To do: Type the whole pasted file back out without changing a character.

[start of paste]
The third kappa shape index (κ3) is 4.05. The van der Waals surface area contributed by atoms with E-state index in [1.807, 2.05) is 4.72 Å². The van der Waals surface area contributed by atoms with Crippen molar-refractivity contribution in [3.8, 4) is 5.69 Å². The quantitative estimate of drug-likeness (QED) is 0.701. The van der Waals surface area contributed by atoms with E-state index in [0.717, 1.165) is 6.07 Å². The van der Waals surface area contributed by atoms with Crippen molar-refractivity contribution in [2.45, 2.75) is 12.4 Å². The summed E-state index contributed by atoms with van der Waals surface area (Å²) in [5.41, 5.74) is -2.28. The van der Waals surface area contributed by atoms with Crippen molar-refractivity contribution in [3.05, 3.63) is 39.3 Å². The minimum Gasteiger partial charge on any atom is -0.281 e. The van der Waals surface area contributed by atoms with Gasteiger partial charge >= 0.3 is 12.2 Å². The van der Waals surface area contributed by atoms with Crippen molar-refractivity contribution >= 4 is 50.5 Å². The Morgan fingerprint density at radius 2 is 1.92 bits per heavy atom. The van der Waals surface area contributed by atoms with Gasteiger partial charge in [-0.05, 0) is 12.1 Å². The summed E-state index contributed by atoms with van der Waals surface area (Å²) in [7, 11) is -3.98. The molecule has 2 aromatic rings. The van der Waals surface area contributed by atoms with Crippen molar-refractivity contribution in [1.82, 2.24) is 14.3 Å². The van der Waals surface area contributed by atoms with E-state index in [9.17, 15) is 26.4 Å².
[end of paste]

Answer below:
The third kappa shape index (κ3) is 4.05. The van der Waals surface area contributed by atoms with E-state index in [1.807, 2.05) is 4.72 Å². The van der Waals surface area contributed by atoms with Crippen molar-refractivity contribution in [3.8, 4) is 5.69 Å². The quantitative estimate of drug-likeness (QED) is 0.701. The van der Waals surface area contributed by atoms with E-state index in [0.717, 1.165) is 6.07 Å². The van der Waals surface area contributed by atoms with Crippen molar-refractivity contribution in [2.45, 2.75) is 12.4 Å². The summed E-state index contributed by atoms with van der Waals surface area (Å²) in [5.41, 5.74) is -2.28. The van der Waals surface area contributed by atoms with Crippen molar-refractivity contribution in [3.05, 3.63) is 39.3 Å². The minimum Gasteiger partial charge on any atom is -0.281 e. The van der Waals surface area contributed by atoms with Gasteiger partial charge >= 0.3 is 12.2 Å². The van der Waals surface area contributed by atoms with Crippen molar-refractivity contribution >= 4 is 50.5 Å². The Morgan fingerprint density at radius 2 is 1.92 bits per heavy atom. The van der Waals surface area contributed by atoms with Gasteiger partial charge in [-0.05, 0) is 12.1 Å². The summed E-state index contributed by atoms with van der Waals surface area (Å²) in [7, 11) is -3.98. The molecule has 2 aromatic rings. The van der Waals surface area contributed by atoms with Crippen molar-refractivity contribution in [1.82, 2.24) is 14.3 Å². The van der Waals surface area contributed by atoms with E-state index in [9.17, 15) is 26.4 Å².